Laan is clear. “We have our trials in practice, at big spinach producing companies. After evaluation we usually invite the grower and the dealers who distribute our varieties. Besides that, it is always good to visit some big supermarkets and go to the vegetable section.”

“We align our breeding with consumers, by having breeders that are close to the market; our breeders visit the key-markets multiple times per season and stay updated with the latest developments,” states Johan Rijk.



Kumari Sharma points out that spinach baby leaves are commercially produced in a high-density planting (five to 10 million seeds/ ha) and short crop cycles (30 to 45 days depending on season) leading to year-round production. “Such an intense cultivation system leads to a dense canopy cover which increases humidity and creates ideal conditions for disease development,” she explains. Therefore, continuously emerging DM races break down the resistance genes deployed in the newly released varieties. At the same time, other fungal diseases like leaf spots are increasingly being reported in recent years. “The biggest challenge for a breeder is to keep pace with the rapid evolution of new pathogens and races while breeding is a slow process. This setback also applies to other stakeholders, including growers and the seed industry,” she adds.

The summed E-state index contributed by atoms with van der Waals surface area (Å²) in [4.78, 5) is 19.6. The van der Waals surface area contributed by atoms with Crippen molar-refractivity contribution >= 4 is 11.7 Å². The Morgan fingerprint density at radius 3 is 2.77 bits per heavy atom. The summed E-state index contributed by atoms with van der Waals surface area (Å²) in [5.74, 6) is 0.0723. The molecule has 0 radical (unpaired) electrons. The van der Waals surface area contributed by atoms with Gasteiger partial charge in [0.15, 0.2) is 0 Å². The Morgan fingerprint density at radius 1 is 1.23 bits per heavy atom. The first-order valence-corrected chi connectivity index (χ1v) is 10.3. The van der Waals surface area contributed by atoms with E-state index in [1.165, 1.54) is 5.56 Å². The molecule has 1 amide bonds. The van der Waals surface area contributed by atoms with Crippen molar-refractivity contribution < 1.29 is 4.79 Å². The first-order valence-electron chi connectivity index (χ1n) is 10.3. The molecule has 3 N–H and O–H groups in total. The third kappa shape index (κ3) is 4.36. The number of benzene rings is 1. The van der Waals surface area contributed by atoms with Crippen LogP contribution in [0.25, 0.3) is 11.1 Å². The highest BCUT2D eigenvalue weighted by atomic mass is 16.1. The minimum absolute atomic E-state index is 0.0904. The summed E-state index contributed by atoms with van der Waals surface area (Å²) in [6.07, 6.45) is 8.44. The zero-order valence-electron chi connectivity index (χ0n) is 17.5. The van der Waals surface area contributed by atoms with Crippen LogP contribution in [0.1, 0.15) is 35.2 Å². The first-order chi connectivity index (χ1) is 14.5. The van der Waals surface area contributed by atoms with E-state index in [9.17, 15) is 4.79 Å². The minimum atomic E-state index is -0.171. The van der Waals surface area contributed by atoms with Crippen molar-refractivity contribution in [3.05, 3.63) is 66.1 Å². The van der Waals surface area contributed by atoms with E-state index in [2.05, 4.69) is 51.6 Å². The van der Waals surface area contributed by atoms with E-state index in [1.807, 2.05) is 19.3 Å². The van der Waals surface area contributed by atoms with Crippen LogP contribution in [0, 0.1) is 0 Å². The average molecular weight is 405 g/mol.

Hunter shares this view and indicates that among the team’s biggest challenges is the ability to meet grower and consumer needs while at the same time working to overcome potential disease quickly. In addition, the ability to do this rapidly and efficiently is of the utmost importance.

Johan Rijk and Veenstra agree that the biggest hurdle is to combine the right downy mildew resistance genes with the right ideotype (particular set of traits demanded by a specific market). Johansen indicates that achieving full resistance to a range of diseases is among the big hurdles.

“Next to the above-mentioned challenges, a big hurdle for the breeder is seed producibility. Spinach has a complex flowering behaviour which is highly inducible by environmental conditions and therefore comes with challenges in seed production,” articulates Jaarsma.